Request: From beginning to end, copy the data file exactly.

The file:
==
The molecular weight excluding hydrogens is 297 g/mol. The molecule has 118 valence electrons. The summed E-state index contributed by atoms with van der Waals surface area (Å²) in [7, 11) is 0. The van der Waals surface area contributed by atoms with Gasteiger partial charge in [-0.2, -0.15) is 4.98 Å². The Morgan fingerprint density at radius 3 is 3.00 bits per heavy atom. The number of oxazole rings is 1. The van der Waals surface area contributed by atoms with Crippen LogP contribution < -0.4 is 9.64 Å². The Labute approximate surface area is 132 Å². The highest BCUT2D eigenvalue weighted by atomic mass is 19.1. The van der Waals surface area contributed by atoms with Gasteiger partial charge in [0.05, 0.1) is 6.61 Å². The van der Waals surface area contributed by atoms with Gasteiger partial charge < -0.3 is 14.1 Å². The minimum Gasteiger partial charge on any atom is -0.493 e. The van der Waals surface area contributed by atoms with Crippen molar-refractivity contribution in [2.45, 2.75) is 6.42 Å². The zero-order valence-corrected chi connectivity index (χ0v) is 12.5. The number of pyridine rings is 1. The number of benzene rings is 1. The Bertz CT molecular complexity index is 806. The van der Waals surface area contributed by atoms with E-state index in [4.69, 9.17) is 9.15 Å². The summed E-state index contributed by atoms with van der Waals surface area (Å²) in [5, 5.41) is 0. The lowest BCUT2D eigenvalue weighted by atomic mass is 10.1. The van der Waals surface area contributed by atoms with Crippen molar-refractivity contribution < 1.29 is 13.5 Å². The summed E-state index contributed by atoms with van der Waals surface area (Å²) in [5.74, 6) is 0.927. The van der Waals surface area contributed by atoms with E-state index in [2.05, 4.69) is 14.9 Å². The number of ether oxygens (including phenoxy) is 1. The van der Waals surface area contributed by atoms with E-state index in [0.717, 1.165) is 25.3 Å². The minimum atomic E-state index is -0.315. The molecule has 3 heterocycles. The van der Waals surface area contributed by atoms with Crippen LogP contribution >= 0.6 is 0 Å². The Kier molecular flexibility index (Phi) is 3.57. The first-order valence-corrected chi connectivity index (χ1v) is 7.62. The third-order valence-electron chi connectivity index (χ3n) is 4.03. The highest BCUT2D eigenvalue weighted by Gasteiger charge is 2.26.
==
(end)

The molecular weight excluding hydrogens is 297 g/mol. The molecule has 118 valence electrons. The summed E-state index contributed by atoms with van der Waals surface area (Å²) in [7, 11) is 0. The van der Waals surface area contributed by atoms with Gasteiger partial charge in [-0.2, -0.15) is 4.98 Å². The Morgan fingerprint density at radius 3 is 3.00 bits per heavy atom. The number of oxazole rings is 1. The van der Waals surface area contributed by atoms with Crippen LogP contribution < -0.4 is 9.64 Å². The Labute approximate surface area is 132 Å². The highest BCUT2D eigenvalue weighted by atomic mass is 19.1. The van der Waals surface area contributed by atoms with Gasteiger partial charge in [0.05, 0.1) is 6.61 Å². The van der Waals surface area contributed by atoms with Gasteiger partial charge < -0.3 is 14.1 Å². The minimum Gasteiger partial charge on any atom is -0.493 e. The van der Waals surface area contributed by atoms with Crippen molar-refractivity contribution in [2.45, 2.75) is 6.42 Å². The zero-order valence-corrected chi connectivity index (χ0v) is 12.5. The number of pyridine rings is 1. The number of benzene rings is 1. The Bertz CT molecular complexity index is 806. The van der Waals surface area contributed by atoms with E-state index in [4.69, 9.17) is 9.15 Å². The summed E-state index contributed by atoms with van der Waals surface area (Å²) in [5, 5.41) is 0. The lowest BCUT2D eigenvalue weighted by atomic mass is 10.1. The van der Waals surface area contributed by atoms with Crippen molar-refractivity contribution < 1.29 is 13.5 Å². The summed E-state index contributed by atoms with van der Waals surface area (Å²) in [5.74, 6) is 0.927. The van der Waals surface area contributed by atoms with E-state index in [2.05, 4.69) is 14.9 Å². The number of ether oxygens (including phenoxy) is 1. The van der Waals surface area contributed by atoms with E-state index in [0.717, 1.165) is 25.3 Å². The minimum atomic E-state index is -0.315. The molecule has 3 heterocycles. The van der Waals surface area contributed by atoms with Crippen LogP contribution >= 0.6 is 0 Å². The Kier molecular flexibility index (Phi) is 3.57. The first-order valence-corrected chi connectivity index (χ1v) is 7.62. The third-order valence-electron chi connectivity index (χ3n) is 4.03. The highest BCUT2D eigenvalue weighted by Gasteiger charge is 2.26.